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#46941 Wall map of Colorado's Terrain - plan oblique relief with landcover

Posted by jdvarner on 07 December 2013 - 04:49 PM

I've been working on a new wall map of Colorado (41 by 31 inches) that shows the terrain in plan oblique relief, combined with landcover coloration, with labels for all the major landscape features, towns, ski areas, etc.

I used Natural Scene Designer to render the plan oblique relief. I'm also experimenting with Patrick Kennelly's hillshading techniques using sky models: https://speakerdeck....terrain-metrics, which makes for a nice effect -- I like how it accentuates the shadows in deep canyons.


I showed an earlier version of this map (which used hypsometric tinting instead of landcover) at the NACIS poster gallery in Greenville.


Please let me know what you think! Is this relief portrayal effective? I'm trying to make the terrain easily interpret-able, with an immediately recognizable "3D" effect. What do you think about the label density, especially in somewhat crowded areas like the Front Range? Any feedback would be greatly appreciated!




Attached Thumbnails

  • fullmap.jpg
  • denver.jpg
  • sanluisvalley.jpg
  • legend.jpg
  • elks_sawatch.jpg

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#46797 The Appalaichian Trail

Posted by Rosemary D on 24 October 2013 - 02:16 PM

Hi Everyone,


Here is the Appalachian Trail map recently made at National Geographic Maps which we displayed in the Map Gallery at this year's Annual Meeting. We had a lot of fun making this map, it's a bit of a hybrid between our classic political reference map and a more physical styled map, and we had a great time getting some feedback from all the cartographers at NACIS. We hope to carry this style of map out to the other great trail systems across the U.S., and possibly the world!



Attached Thumbnails

  • Appalachian_Trail.jpg

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#46781 Memory Roots: A Traveler's History

Posted by bswanson on 21 October 2013 - 09:20 PM

Thanks for the opportunity to post my map on Cartotalk! This map won second place at the NACIS Meeting in Greenville. Just click the map to view the full image. Note that it is a PNG and it is 2.6 MB in size.


This map documents my personal travels from my home base in Minneapolis to various locations around the country.



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#47712 Weir Farm 3D oblique map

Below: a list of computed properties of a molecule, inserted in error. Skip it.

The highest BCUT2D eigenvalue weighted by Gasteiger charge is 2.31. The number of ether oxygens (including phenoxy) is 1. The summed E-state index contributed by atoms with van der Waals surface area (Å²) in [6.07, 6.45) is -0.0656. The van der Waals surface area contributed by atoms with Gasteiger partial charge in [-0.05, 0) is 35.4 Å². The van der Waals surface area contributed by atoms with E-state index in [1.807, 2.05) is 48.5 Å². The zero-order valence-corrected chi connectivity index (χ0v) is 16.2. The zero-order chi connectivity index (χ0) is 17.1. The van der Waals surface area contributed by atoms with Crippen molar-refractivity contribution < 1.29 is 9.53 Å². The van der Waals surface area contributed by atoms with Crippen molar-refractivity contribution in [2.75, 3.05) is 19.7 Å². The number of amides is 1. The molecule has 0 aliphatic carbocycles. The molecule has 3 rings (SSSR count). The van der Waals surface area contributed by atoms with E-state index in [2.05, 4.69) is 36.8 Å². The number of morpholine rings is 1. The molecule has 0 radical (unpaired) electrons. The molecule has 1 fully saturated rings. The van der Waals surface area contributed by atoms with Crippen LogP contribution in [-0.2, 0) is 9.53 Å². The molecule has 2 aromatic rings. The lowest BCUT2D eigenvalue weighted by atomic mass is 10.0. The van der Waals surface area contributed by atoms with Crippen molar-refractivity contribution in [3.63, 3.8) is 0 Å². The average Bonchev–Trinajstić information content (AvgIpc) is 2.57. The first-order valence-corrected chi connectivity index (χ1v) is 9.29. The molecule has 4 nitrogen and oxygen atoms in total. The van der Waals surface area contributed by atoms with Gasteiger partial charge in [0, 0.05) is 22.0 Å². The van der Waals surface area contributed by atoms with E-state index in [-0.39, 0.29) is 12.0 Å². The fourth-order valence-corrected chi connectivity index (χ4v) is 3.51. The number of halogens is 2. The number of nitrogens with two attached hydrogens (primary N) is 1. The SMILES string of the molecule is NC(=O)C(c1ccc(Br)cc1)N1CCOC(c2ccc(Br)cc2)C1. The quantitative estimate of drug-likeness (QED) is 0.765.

Posted by David Medeiros on 07 July 2014 - 05:53 PM

I had the chance to see a little of how Vue works recently here at the Spatial History Project and it looks impressive. NSD on steroids in some ways. As detailed as this scene is it seems that Vue can certainly go a lot further if needed.


That got me thinking about these kinds of 'realistic' scene renderings and how far will we go with them before it becomes simpler to take an oblique picture?  There must be a significant amount of work put into an image like this in terms of creating models, textures, retouching the DEM, setting the layout etc.  The result is very realistic but just abstracted enough to still be much easier to read then a photo, but it's approaching the point at which instead of adding realism we will need to start taking it away in order to maintain the benefit of a representation over reality.

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#47532 My first Story Map

Posted by Matthew Hampton on 12 May 2014 - 03:08 PM

With a stash of de-collared and rectified GLO maps I created this Spyglass into the 1852 PLSS Survey of Portlandusing ESRI's new Story Maps.  


Kudos to their team for making it so easy to create a responsive web-map.  It reminded me of this post on the forums from 5 years ago.

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#47456 Thana Pel fantasy map

Posted by Hans van der Maarel on 16 April 2014 - 09:23 AM

That works out great. And having a good eye for detail is what a cartographer is all about, isn't it?

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#47446 Cartotalk turns 10!

Posted by Hans van der Maarel on 15 April 2014 - 03:55 AM

It was 10 years ago today that Nick Springer set up Cartotalk. I'd like to thank each and everyone of you for making this forum for what it is today: an active, supportive, friendly, growing, worldwide community of cartographers and map-enthusiasts. At the moment we have almost 13000 members and there's been over 44000 posts on Cartotalk over the years.